Steven Spruill wanted to write a story about war ever since he found his father’s military uniform hanging in their Battle Creek basement. “He was in the US Army Air Corps,” Spruill recalls. He was a young boy when he came across his father’s uniform. Spruill is a father now himself and the author of 16 books.
Spruill calls his most recent book, Ice Men: A Novel of the Korean War, his "magnum opus." While most of his earlier books were science fiction novels, Spruill says he decided to write about the Korean War after browsing a book store.
“I was four years old when the Korean War started,” he says. “I thought nothing of it at the time because I heard nothing about it. The war went on until I was seven.” He would wonder later about that silence, “Why don’t I know more about this? I went into a book store and there were these walls of books on World War Two, and walls of books about the Vietnam War. And there were two bookshelves, less than the length of my arm span, about the Korean War.”
Spruill felt driven to make those shelves wider. He interviewed Korean War veterans, spent countless hours on research, and wrote Ice Men — only to find that his usual publishers, St. Martin’s Press and Doubleday, weren’t interested. Other traditional publishers also passed on the book. Unwilling to let the manuscript collect dust in his desk drawer unread, Spruill decided to publish the book himself.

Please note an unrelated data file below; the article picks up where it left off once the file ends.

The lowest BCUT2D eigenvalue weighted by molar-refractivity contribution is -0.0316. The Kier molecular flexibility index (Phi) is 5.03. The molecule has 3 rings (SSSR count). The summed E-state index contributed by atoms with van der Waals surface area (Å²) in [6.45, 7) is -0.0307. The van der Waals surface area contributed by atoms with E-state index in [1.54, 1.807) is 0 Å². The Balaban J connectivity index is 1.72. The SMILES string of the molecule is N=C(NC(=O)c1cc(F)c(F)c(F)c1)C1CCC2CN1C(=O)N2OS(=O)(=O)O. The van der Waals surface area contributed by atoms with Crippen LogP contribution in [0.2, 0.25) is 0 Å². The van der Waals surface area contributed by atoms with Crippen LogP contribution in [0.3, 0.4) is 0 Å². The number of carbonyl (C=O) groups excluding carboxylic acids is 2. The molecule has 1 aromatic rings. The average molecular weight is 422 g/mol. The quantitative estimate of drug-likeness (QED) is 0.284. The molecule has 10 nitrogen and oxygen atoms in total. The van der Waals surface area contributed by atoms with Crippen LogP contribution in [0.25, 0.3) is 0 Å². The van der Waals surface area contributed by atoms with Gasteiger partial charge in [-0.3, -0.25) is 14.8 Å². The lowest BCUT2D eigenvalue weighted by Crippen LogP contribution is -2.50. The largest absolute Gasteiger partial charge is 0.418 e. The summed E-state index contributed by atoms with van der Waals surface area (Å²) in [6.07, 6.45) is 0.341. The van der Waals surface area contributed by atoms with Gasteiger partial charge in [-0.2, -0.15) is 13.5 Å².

“I wanted to give voice to the Korean veteran,” Spruill says. Today’s wars, he says, are often missile strikes launched from thousands of miles away. “That wasn’t the case in those days. There was a lot of mayhem…it was really horrible. Through my three main characters, I wanted to get some sense of that myself. I wanted to make myself think about it, how it felt.”
Ice Men brings the reader into the medical tents where surgeons, defying Army regulations, conduct experimental procedures in an attempt to save arms and legs that might otherwise be amputated. Soldiers march through bitter cold, sometimes 35 degrees below zero, holding medicine capsules inside their cheeks to keep them from freezing. Some are captured and Spruill writes about the prisoner-of-war camps. In the midst of this man-made madness, Spruill manages to weave in a love story between an officer and a MASH nurse, as well as the difficulties of a father-son relationship that are resolved on a snowy field in combat.
Steven Spruill was born and raised in Battle Creek, but now Steven Spruill was born and raised in Battle Creek, Michigan, but now lives in Virginia with his family. He has a PhD in clinical psychology. Among his other titles are The Psychopath Plague; The Imperator Plot; Hellstone; Before I Wake; My Soul to Take; Daughter of Darkness; Sleepers; and others. Spruill is almost done with work on his 17th book: Ramses, a modern twist on the Egyptian tale of Pharaoh Ramses II.
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